However, eventually you’ll need to clean the guts of that revolver as fouling builds. How often depends on how much fouling is inside the action, and the humidity in which it’s stored. Here in the Utah desert, I can go for months without cleaning the inner action; in Seattle, where I once lived, I’d have a week at most before I’d have to clean the interior.

Eventually, you’ll need to completely disassemble it down to its last screw and tiny part, clean each part thoroughly, oil or grease as required and reassemble.
Many smokeless powder shooters have ruined their cap and ball revolvers by neglecting to clean them, or clean them thoroughly. If you’re lazy or procrastinate when it comes to cleaning smokeless powder guns, then a cap and ball revolver is not for you.
Owning a cap and ball revolver requires a little extra care ––- almost immediately ––- but with the proper cleaning equipment and knowledge it’s not an onerous task. Most of the time, a cap and ball revolver can be quick-cleaned in 20 or 30 minutes, or detail-cleaned in an hour or 90 minutes.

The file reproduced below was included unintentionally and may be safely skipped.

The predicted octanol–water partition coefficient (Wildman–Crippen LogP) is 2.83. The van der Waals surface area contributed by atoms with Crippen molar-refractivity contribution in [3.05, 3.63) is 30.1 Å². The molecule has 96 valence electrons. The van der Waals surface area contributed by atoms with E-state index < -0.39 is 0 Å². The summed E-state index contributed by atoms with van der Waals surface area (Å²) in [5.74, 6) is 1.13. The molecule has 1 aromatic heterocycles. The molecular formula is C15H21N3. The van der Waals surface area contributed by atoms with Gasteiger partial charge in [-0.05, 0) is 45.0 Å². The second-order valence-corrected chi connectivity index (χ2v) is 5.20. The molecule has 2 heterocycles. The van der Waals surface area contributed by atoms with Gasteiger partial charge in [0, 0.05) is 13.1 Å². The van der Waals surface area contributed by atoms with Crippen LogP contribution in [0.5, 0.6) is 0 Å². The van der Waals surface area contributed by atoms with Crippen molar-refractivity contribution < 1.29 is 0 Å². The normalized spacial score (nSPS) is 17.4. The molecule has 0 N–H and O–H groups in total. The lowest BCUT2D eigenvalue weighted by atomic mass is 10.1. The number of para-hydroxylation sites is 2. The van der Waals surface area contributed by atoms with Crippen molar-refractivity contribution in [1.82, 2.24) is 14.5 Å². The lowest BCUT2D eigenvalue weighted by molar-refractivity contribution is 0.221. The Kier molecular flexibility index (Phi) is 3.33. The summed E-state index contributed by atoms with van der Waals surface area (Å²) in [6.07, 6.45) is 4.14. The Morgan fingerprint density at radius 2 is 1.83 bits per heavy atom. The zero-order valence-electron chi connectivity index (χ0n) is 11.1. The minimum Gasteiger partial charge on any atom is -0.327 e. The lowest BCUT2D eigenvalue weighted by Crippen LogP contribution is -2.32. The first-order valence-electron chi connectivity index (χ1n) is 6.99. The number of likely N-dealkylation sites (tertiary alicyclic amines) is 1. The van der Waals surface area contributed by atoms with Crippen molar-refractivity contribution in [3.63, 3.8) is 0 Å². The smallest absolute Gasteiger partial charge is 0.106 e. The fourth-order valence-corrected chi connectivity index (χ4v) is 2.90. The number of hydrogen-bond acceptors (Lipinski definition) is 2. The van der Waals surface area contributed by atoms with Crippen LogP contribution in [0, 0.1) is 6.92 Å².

Some shooters just can’t handle this. If you’re one of them, cap and ball revolvers are not for you.

I prefer hot, soapy water for cleaning my revolvers. At the range, in my fishing tackle box of goodies I keep a small spray bottle with a mix of water, a few drops of Dawn liquid dishwashing detergent and a little rubbing alcohol. On a patch, this cuts the grease and fouling nicely.
At home, I use a plastic tub of hot, soapy water with a bar of Ivory soap. Ivory’s great because it floats and you can always find it to lather a scrubbing brush.
The revolver is disassembled down to its last screw and part, and the wooden grips are set aside. Do not immerse the wooden grips!
Don’t forget to remove the nipples from the cylinder; you’ll need a nipple wrench for this (Ruger supplies one but the other manufacturers do not).
Collect a variety of brushes, from tiny to toothbrush-sized. The smaller brushes are often found in gourmet cooking stores. They make short work of fouling inside the frame.